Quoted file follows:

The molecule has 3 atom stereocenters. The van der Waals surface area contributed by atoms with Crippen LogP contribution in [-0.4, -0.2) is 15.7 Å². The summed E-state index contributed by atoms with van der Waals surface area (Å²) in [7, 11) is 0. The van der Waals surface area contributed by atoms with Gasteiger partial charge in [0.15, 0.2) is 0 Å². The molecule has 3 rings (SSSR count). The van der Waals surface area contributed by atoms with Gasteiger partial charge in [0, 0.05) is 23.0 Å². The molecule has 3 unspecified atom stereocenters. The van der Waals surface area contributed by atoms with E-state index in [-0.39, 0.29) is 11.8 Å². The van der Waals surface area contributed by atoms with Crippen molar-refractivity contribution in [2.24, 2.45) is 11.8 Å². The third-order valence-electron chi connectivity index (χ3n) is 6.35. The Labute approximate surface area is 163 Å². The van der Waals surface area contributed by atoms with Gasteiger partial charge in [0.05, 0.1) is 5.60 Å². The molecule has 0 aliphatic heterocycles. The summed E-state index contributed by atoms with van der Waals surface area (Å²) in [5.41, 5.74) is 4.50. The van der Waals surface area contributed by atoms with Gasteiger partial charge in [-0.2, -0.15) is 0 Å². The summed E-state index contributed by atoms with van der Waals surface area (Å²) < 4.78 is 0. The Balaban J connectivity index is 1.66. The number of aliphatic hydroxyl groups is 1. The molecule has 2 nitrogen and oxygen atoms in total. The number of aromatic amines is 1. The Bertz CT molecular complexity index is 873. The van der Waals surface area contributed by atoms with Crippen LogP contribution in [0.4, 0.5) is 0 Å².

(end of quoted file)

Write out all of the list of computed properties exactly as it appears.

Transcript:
The molecule has 3 atom stereocenters. The van der Waals surface area contributed by atoms with Crippen LogP contribution in [-0.4, -0.2) is 15.7 Å². The summed E-state index contributed by atoms with van der Waals surface area (Å²) in [7, 11) is 0. The van der Waals surface area contributed by atoms with Gasteiger partial charge in [0.15, 0.2) is 0 Å². The molecule has 3 rings (SSSR count). The van der Waals surface area contributed by atoms with Gasteiger partial charge in [0, 0.05) is 23.0 Å². The molecule has 3 unspecified atom stereocenters. The van der Waals surface area contributed by atoms with E-state index in [-0.39, 0.29) is 11.8 Å². The van der Waals surface area contributed by atoms with Crippen molar-refractivity contribution in [2.24, 2.45) is 11.8 Å². The third-order valence-electron chi connectivity index (χ3n) is 6.35. The Labute approximate surface area is 163 Å². The van der Waals surface area contributed by atoms with Gasteiger partial charge in [0.05, 0.1) is 5.60 Å². The molecule has 0 aliphatic heterocycles. The summed E-state index contributed by atoms with van der Waals surface area (Å²) in [5.41, 5.74) is 4.50. The van der Waals surface area contributed by atoms with Gasteiger partial charge in [-0.2, -0.15) is 0 Å². The summed E-state index contributed by atoms with van der Waals surface area (Å²) < 4.78 is 0. The Balaban J connectivity index is 1.66. The number of aliphatic hydroxyl groups is 1. The molecule has 2 nitrogen and oxygen atoms in total. The number of aromatic amines is 1. The Bertz CT molecular complexity index is 873. The van der Waals surface area contributed by atoms with Crippen LogP contribution in [0.4, 0.5) is 0 Å².